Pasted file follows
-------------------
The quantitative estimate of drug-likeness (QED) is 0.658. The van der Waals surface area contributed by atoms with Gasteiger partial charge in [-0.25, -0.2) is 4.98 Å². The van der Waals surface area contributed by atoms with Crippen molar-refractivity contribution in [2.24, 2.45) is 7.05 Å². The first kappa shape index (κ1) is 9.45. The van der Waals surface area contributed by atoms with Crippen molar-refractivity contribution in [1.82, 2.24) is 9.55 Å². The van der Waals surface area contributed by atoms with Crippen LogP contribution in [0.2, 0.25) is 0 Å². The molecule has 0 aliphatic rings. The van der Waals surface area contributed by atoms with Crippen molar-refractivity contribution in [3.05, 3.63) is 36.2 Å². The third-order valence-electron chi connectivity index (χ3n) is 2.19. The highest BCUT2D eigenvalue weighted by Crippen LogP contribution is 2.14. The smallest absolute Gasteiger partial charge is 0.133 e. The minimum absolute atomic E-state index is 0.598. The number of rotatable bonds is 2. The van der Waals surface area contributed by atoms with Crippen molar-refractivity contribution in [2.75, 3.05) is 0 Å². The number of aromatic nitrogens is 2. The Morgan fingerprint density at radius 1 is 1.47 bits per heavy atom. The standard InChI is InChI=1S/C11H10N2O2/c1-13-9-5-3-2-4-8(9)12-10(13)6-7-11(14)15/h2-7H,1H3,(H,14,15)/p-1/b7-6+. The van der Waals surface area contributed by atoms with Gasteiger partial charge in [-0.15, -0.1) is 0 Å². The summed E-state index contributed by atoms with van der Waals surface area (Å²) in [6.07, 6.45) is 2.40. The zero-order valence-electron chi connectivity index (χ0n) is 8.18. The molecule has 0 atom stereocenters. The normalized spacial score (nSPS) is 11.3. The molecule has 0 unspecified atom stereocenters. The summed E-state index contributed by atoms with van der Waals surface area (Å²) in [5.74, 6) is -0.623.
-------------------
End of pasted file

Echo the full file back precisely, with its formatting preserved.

The quantitative estimate of drug-likeness (QED) is 0.658. The van der Waals surface area contributed by atoms with Gasteiger partial charge in [-0.25, -0.2) is 4.98 Å². The van der Waals surface area contributed by atoms with Crippen molar-refractivity contribution in [2.24, 2.45) is 7.05 Å². The first kappa shape index (κ1) is 9.45. The van der Waals surface area contributed by atoms with Crippen molar-refractivity contribution in [1.82, 2.24) is 9.55 Å². The van der Waals surface area contributed by atoms with Crippen LogP contribution in [0.2, 0.25) is 0 Å². The molecule has 0 aliphatic rings. The van der Waals surface area contributed by atoms with Crippen molar-refractivity contribution in [3.05, 3.63) is 36.2 Å². The third-order valence-electron chi connectivity index (χ3n) is 2.19. The highest BCUT2D eigenvalue weighted by Crippen LogP contribution is 2.14. The smallest absolute Gasteiger partial charge is 0.133 e. The minimum absolute atomic E-state index is 0.598. The number of rotatable bonds is 2. The van der Waals surface area contributed by atoms with Crippen molar-refractivity contribution in [2.75, 3.05) is 0 Å². The number of aromatic nitrogens is 2. The Morgan fingerprint density at radius 1 is 1.47 bits per heavy atom. The standard InChI is InChI=1S/C11H10N2O2/c1-13-9-5-3-2-4-8(9)12-10(13)6-7-11(14)15/h2-7H,1H3,(H,14,15)/p-1/b7-6+. The van der Waals surface area contributed by atoms with Gasteiger partial charge in [-0.15, -0.1) is 0 Å². The summed E-state index contributed by atoms with van der Waals surface area (Å²) in [6.07, 6.45) is 2.40. The zero-order valence-electron chi connectivity index (χ0n) is 8.18. The molecule has 0 atom stereocenters. The normalized spacial score (nSPS) is 11.3. The molecule has 0 unspecified atom stereocenters. The summed E-state index contributed by atoms with van der Waals surface area (Å²) in [5.74, 6) is -0.623.